Nene King was one of the most influential women in Australian media throughout the 80s and 90s. Despite this, her life has spiralled out of control, reminding us that grief can have devastating impacts.
Nene’s husband, Pat Bowring, was taken by a shark during a diving incident in 1996. In that same five week period, Nene’s father also passed away.
Since then, Nene has struggled with drugs, nearly lost her home, and is currently embroiled in a legal battle with a man who she claims stole $40 000 from her savings.
The 73-year-old former editor of Womans Day and Womens Weekly faced court in Melbourne this week, saying she “went off the rails” following the death of her husband and father.
“I got depressed”, Nene told the court when describing her battles with ice and marijuana. “I tried to sabotage my own life. I didn’t care”.
Despite once being named as the richest woman in Australian publishing, Nene lived as a recluse until the early 2000s. It was around then she met Colin Hahne, who Nene accuses of taking her savings.
“I was spending money, I was paying the bills. I bought a $6000 watch for Colin”, Nene said when addressing the court. “I was sort of looking for something to make me feel happy”.
Nene alleges Colin withdrew over $40 000 from her savings, and that she was later forced to take out another mortgage on her home.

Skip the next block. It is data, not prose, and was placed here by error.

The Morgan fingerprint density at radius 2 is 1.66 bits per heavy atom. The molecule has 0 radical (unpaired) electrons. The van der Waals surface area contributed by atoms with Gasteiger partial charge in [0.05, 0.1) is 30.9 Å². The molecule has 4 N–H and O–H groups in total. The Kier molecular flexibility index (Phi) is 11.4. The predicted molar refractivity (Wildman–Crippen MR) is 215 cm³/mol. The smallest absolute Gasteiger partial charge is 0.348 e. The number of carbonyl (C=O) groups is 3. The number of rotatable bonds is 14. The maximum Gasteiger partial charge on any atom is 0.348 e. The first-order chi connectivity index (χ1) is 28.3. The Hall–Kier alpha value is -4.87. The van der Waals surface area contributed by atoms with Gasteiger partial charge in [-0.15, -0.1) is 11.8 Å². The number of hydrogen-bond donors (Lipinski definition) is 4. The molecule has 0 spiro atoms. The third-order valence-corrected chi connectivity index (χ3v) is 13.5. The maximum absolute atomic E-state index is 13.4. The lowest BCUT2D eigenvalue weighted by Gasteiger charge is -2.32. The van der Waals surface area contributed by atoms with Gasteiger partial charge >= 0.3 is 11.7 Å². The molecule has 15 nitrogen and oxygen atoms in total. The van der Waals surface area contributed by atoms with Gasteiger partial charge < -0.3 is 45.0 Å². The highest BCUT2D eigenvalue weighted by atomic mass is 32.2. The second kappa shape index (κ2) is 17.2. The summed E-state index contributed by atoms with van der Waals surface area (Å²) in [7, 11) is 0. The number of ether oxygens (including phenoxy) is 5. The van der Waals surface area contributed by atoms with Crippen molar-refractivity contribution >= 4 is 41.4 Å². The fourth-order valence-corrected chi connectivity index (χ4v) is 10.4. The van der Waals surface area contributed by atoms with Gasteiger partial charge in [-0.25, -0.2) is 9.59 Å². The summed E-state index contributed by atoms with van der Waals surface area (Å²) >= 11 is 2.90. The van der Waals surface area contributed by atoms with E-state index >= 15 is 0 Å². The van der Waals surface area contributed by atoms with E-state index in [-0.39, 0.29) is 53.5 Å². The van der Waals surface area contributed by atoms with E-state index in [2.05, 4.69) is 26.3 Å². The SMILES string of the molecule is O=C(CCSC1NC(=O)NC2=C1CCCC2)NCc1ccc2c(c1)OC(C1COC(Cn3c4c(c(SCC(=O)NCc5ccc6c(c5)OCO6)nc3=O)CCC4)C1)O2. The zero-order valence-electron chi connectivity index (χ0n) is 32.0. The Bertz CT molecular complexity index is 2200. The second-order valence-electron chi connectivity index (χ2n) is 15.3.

Nene also described how she suffered from depression and post-traumatic stress disorder. “I was very, very, very unhappy”, she said. “I saw psychiatrists”.
This troubling fall from grace has left many former readers of Womans Day and the Womens Weekly shaking their heads.
“Nene’s magazines used to offer such great advice”, wrote one Facebook user. “It’s a shame she didn’t spot the signs and protect her own mental health earlier on”.
Whilst another person added online, “Sounds like Nene really needed help to cope with the deaths in her family. It’s so sad how grief can make people self-destruct”.
Are you shocked by Nene King’s personal circumstances? Have you struggled to deal with the loss of a loved one? Do you believe grief impacts people differently?